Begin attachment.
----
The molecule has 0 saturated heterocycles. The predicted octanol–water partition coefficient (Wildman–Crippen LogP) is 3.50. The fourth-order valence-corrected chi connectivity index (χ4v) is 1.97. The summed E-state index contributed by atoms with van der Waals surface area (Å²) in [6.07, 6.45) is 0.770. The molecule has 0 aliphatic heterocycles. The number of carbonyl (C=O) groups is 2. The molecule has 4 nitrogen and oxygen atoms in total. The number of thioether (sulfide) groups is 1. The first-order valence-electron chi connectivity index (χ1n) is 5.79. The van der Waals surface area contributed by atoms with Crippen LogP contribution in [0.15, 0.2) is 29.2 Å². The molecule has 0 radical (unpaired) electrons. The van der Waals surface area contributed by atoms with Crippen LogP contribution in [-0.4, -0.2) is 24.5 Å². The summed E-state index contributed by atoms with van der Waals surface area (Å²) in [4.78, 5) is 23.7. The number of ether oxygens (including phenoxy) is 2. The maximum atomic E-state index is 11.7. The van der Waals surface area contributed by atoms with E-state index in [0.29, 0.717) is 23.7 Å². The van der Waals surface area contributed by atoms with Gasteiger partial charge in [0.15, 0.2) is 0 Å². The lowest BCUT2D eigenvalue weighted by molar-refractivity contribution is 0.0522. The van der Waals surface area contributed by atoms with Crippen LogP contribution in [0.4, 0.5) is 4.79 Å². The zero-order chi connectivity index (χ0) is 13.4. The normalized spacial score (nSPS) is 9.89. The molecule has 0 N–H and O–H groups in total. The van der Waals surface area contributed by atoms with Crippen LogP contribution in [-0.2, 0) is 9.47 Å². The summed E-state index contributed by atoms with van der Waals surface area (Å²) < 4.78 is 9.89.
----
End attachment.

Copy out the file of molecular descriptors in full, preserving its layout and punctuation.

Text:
The molecule has 0 saturated heterocycles. The predicted octanol–water partition coefficient (Wildman–Crippen LogP) is 3.50. The fourth-order valence-corrected chi connectivity index (χ4v) is 1.97. The summed E-state index contributed by atoms with van der Waals surface area (Å²) in [6.07, 6.45) is 0.770. The molecule has 0 aliphatic heterocycles. The number of carbonyl (C=O) groups is 2. The molecule has 4 nitrogen and oxygen atoms in total. The number of thioether (sulfide) groups is 1. The first-order valence-electron chi connectivity index (χ1n) is 5.79. The van der Waals surface area contributed by atoms with Crippen LogP contribution in [0.15, 0.2) is 29.2 Å². The molecule has 0 radical (unpaired) electrons. The van der Waals surface area contributed by atoms with Crippen LogP contribution in [-0.4, -0.2) is 24.5 Å². The summed E-state index contributed by atoms with van der Waals surface area (Å²) in [4.78, 5) is 23.7. The number of ether oxygens (including phenoxy) is 2. The maximum atomic E-state index is 11.7. The van der Waals surface area contributed by atoms with E-state index in [0.29, 0.717) is 23.7 Å². The van der Waals surface area contributed by atoms with Gasteiger partial charge in [0.15, 0.2) is 0 Å². The lowest BCUT2D eigenvalue weighted by molar-refractivity contribution is 0.0522. The van der Waals surface area contributed by atoms with Crippen LogP contribution in [0.4, 0.5) is 4.79 Å². The zero-order chi connectivity index (χ0) is 13.4. The normalized spacial score (nSPS) is 9.89. The molecule has 0 N–H and O–H groups in total. The van der Waals surface area contributed by atoms with Crippen LogP contribution in [-0.2, 0) is 9.47 Å². The summed E-state index contributed by atoms with van der Waals surface area (Å²) < 4.78 is 9.89.